Effect of Pesticide Applications on Abundance of European Red Mite (Acari: Tetranychidae) and Typhlodromus pyri (Acari: Phytoseiidae) in Nova Scotian Apple Orchards

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Pesticide use and mite counts were recorded in 38 apple orchards in 1985 and 46 orchards in 1986. Pesticides were scored on a scale from 1 (harmless) to 4 (harmful) according to their toxicity to the phytoseiid mite Typhlodromus pyrl Scheuten. Counts of European red mite, Panonychus ulmi (Koch), were higher in orchards with higher total insecticide scores and more applications of certain insecticides (azinphosmethyl, cypermethrin, deltamethrin, dimethoate, and pirimicarb) and fungicides (benomyl and captan). T. pyrl were found in 26% of the orchards surveyed in 1985 and 35% of those surveyed in 1986. Orchards with T. pyri had higher counts of apple rust mite, Aculus schlechtendali (Nalepa), and were more likely to have had applications of the less toxic insecticides, pirimicarb and azinphosmethyl, than were the other orchards. Orchards with T. pyrl also had lower seasonal scores for fungicide toxicity and fewer applications of the acaricidal fungicide, Dikar (a mixture of mancozeb and karathane), or the insecticide phosalone. In orchards with T. pyrl, higher counts of the phytoseiid were associated with higher counts of apple rust mite, twospotted spider mite, Tetranychus urticae Koch, and the predacious stigmaeid mite, Zetzellia mali (Ewing) as well as with applications of primicarb, dichlone, and metiram. Counts of T. pyri were reduced by higher total toxicity scores for fungicides and miticides. We conclude that prospects for biological control of European red mite are good if organophosphate- resistant T. pyri are released in uncolonized orchards, and if growers use a modified spray program to promote survival of T. pyri and apple rust mite. The program should include use of dichlone and captan to control apple scab, Venturla inaequalis (Cke.) Wint., primicarb, azinphosmethyl, or phosmet to control insects after bloom, and bacterial/pyrethroid mixtures rather than recommended rates of pyrethoids to control winter moth, Operophtera brumata (L.), and leafrollers.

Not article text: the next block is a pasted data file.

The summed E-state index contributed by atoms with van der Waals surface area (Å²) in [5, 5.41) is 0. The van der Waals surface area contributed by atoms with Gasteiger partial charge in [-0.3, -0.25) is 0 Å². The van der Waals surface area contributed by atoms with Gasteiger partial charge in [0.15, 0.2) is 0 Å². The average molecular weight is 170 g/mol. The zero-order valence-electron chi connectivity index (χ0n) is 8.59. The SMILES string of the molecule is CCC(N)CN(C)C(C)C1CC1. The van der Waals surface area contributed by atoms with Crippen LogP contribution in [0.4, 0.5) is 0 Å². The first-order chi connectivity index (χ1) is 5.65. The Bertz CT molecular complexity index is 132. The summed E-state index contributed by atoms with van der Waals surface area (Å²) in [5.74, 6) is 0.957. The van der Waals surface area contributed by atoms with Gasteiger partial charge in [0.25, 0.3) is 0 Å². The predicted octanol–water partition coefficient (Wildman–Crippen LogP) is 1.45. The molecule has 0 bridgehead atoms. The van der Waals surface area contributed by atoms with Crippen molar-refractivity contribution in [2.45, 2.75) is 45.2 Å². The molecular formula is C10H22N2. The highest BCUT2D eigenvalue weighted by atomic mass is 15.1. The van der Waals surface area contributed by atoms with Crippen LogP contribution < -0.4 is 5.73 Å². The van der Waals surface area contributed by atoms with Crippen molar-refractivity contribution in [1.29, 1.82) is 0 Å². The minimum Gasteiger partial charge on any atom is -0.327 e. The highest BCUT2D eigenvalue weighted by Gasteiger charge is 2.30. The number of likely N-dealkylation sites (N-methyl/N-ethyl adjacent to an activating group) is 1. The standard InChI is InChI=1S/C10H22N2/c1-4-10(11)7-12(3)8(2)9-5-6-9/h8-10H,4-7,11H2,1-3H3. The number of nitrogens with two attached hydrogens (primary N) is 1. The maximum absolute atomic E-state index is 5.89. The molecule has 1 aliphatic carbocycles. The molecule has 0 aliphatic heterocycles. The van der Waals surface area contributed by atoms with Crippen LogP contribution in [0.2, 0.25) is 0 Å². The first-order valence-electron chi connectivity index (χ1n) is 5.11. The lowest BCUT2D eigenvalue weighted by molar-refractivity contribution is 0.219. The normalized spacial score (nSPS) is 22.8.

Document Type: Research Article

Publication date: April 1, 1991

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  • Journal of Economic Entomology is published bimonthly in February, April, June, August, October, and December. The journal publishes articles on the economic significance of insects and is divided into the following sections: apiculture & social insects; arthropods in relation to plant disease; forum; insecticide resistance and resistance management; ecotoxicology; biological and microbial control; ecology and behavior; sampling and biostatistics; household and structural insects; medical entomology; molecular entomology; veterinary entomology; forest entomology; horticultural entomology; field and forage crops, and small grains; stored-product; commodity treatment and quarantine entomology; and plant resistance. In addition to research papers, Journal of Economic Entomology publishes Letters to the Editor, interpretive articles in a Forum section, Short Communications, Rapid Communications, and Book Reviews.
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